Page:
Super Rugby Trans-Tasman: Blues captain Patrick Tuipulotu identifies reason behind Aussie Super Rugby improvement

While the results may not completely bear it out, the Australian contingent have clearly improved over the past fortnight of Super Rugby Trans-Tasman, according to Blues captain Patrick Tuipulotu.

NZ sides may have won 18 of 20 games against their Aussie counterparts, but the divide appears to be narrowing, evidenced during the last round, where a game Western Force pushed the Crusaders close in Christchurch and ACT Brumbies got the best of the Hurricanes.

Upon closer review, Tuipulotu has identified a key reason for the more competitive outings from the Australians, as they prepare to take on the Force at Eden Park on Sunday.

"We noticed, in the first couple rounds, Aussie teams had a shorter [defensive] line, which was easier to play outside," Tuipulotu tells Newshub.

"I think most of them have switched on and have a wider line now and they're able to sort of compress us going around. "I think that brings it back to playing through the middle and the forwards getting stuck in more.

"Watching last weekend's games, they're pretty tight contests, especially up front in the forward packs - pretty even."

Currently atop the competition standings, the Blues are in the box seat to clinch one of the two final places on offer in this last weekend of round-robin play.

In a highly competitive, albeit Kiwi-dominated field, a win - with or without bonus point - would ensure they advance to their first Super Rugby final appearance since 2011. A bonus point would see them host the season climax.

That fact isn't lost on the All Blacks lock and his teammates, who have been using their long drought as a primary source of motivation, particularly among local players who joined the franchise during their leaner years - of which there were plenty.

"We talk about it a lot," Tuipulotu admits. "I'm one of the old guys now and we talk about what it was like when we first got in, always looking up to all the other teams.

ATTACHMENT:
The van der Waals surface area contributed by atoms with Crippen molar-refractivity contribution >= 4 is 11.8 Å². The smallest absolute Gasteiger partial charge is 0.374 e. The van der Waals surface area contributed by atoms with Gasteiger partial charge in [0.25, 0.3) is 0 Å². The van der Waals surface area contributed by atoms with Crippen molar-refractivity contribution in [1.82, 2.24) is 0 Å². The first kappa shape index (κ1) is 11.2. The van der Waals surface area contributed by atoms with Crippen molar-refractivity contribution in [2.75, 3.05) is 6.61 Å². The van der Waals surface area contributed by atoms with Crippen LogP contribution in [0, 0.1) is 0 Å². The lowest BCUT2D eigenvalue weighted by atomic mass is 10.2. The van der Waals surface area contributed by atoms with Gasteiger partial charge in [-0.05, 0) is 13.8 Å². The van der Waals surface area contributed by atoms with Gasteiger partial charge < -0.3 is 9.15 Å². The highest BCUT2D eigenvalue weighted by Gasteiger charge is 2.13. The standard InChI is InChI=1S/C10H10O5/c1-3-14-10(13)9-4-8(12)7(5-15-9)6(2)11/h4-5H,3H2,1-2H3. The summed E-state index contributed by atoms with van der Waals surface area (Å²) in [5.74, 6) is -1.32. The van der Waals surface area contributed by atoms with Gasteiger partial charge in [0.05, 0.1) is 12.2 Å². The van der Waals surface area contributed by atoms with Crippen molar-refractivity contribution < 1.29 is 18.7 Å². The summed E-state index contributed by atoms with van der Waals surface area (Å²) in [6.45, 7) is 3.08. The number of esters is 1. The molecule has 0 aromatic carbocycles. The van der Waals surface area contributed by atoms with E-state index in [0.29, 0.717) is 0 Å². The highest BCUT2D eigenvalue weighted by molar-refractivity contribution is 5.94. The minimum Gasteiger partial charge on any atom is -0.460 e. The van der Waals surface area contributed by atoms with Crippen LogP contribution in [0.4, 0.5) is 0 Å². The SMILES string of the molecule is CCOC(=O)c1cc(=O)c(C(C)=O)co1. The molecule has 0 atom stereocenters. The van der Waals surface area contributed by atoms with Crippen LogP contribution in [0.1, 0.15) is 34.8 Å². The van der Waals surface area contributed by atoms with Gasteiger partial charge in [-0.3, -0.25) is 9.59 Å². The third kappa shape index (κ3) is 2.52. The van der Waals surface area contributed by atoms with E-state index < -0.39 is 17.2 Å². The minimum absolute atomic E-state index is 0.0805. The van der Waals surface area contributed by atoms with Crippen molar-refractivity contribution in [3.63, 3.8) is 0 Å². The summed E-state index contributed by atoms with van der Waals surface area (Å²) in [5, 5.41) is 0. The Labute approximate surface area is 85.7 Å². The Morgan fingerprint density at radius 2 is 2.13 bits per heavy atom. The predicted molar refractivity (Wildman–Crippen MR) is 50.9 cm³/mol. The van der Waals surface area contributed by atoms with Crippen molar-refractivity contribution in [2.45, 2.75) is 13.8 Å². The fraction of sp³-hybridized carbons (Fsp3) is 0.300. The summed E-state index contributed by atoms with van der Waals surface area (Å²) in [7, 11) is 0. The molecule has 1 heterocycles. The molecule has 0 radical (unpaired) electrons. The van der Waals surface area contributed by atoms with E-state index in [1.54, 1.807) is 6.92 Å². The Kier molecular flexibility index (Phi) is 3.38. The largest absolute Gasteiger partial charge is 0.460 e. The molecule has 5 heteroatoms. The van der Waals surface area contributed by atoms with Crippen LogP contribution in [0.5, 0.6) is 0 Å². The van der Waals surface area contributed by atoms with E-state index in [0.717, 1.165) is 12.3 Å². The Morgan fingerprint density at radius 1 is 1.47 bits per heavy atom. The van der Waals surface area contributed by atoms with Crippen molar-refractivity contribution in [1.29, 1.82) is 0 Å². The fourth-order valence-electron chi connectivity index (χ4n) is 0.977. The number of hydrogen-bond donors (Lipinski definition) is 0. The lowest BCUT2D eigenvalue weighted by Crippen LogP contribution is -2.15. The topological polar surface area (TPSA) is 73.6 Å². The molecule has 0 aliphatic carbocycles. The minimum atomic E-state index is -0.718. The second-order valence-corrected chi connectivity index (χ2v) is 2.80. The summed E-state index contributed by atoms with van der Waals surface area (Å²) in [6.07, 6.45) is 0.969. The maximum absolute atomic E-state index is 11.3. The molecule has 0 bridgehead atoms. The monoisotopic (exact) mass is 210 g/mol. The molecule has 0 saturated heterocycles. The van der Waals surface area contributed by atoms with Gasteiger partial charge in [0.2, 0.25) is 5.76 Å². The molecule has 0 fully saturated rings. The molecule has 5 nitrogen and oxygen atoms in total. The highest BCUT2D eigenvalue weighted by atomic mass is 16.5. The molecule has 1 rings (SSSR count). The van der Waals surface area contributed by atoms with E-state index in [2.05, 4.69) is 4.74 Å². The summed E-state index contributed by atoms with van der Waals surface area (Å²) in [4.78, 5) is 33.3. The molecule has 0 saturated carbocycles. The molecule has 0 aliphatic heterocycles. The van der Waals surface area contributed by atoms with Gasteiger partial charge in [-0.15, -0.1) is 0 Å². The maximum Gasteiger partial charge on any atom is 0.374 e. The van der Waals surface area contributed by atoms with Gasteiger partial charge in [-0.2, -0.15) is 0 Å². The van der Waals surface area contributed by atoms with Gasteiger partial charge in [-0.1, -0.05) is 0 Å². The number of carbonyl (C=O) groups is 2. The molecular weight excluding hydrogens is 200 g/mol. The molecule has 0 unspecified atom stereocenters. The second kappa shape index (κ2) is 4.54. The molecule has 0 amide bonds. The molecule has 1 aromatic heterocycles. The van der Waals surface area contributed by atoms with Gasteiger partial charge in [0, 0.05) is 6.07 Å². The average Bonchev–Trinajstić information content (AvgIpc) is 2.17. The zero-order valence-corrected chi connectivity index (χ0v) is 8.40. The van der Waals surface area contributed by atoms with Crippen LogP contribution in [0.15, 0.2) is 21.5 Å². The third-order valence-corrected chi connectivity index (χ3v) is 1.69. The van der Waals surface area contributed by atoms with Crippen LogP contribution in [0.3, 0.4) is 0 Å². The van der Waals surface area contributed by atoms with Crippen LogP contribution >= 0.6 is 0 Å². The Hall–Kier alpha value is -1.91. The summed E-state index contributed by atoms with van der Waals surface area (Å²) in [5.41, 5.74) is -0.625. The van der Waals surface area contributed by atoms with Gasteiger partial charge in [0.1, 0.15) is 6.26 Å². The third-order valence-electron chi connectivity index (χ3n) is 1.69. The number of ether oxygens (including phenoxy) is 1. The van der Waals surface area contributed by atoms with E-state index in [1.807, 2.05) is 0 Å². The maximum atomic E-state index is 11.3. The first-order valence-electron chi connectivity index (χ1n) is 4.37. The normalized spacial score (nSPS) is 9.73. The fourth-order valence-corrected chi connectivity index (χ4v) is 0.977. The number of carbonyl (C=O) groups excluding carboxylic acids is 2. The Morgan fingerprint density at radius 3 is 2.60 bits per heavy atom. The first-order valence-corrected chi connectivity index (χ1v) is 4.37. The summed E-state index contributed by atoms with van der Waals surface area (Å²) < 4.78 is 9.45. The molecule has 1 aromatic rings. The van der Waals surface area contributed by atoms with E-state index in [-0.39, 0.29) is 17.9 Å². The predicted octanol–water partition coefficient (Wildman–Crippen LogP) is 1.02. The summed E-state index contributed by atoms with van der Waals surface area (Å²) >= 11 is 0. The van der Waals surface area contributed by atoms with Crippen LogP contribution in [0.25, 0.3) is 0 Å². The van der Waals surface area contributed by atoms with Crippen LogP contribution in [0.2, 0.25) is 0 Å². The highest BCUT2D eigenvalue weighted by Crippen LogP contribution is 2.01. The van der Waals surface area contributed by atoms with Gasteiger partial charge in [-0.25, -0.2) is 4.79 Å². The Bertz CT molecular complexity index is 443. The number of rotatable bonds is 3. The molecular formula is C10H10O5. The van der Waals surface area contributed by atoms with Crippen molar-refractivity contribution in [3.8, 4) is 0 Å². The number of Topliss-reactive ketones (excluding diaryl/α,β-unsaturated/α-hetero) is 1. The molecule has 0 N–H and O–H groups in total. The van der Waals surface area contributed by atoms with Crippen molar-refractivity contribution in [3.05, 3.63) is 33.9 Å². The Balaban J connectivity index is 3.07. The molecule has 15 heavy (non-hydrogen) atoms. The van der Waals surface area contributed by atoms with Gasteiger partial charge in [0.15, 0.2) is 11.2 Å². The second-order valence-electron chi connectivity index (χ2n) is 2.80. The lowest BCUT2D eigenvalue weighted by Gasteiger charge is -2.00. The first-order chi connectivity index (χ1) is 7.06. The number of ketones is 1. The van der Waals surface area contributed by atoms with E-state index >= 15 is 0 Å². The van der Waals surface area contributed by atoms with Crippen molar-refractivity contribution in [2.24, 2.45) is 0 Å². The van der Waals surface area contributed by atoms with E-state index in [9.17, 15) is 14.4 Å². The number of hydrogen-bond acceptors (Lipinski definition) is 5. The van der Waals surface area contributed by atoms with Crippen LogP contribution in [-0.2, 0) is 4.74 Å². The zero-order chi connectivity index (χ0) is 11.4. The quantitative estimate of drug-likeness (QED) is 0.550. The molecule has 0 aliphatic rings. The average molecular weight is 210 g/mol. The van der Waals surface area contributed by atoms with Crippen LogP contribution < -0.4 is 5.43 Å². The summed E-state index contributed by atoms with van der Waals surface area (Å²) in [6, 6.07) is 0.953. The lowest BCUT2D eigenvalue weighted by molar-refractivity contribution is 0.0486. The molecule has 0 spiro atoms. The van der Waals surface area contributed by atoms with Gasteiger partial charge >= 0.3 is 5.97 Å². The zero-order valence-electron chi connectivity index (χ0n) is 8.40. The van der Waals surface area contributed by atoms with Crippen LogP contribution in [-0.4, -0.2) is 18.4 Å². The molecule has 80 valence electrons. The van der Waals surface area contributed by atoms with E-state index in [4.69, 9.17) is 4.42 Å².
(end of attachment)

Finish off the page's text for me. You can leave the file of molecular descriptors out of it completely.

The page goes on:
"These guys are hungry for success as well. They're from here - born and bred here - and we all want the same thing. 

"I think you'll find that's a driver for a lot of us who have been here through it all. It would be really special and quite uncharted territory for some of us."

That reversal in Blues fortunes began during last year's Super Rugby Aotearoa, where they shed their tag as perennial underachievers, playing an attractive brand of rugby to finish second to the champion Crusaders.

This year's edition of Super Rugby Aotearoa didn't bring the same results, but the Auckland-based team appear to have recaptured some of that 2020 form through the inaugural Australasian tournament.

Tuipulotu vouches for that improvement, but says there's no chance they'll rest on their laurels, with the prospect of a Super Rugby title dangling in front of them.

"It still feels like we can do more," he says. "I think it's a good thing for this group, that we still realise that we're falling short in a lot of areas.

"If we have that, there's always space for improvement and we have guys always seeking that improvement, but we have to be excited and we've got to enjoy the spot we're in.

"[A title] would be good for us and our region. We've seen the growth of Northland, North Harbour, and Auckland, so I think everything's on the up and for us to get that cup would mean a lot.

Join us at 7pm Saturday for live updates of the Super Rugby Trans-Tasman clash between the Blues and Force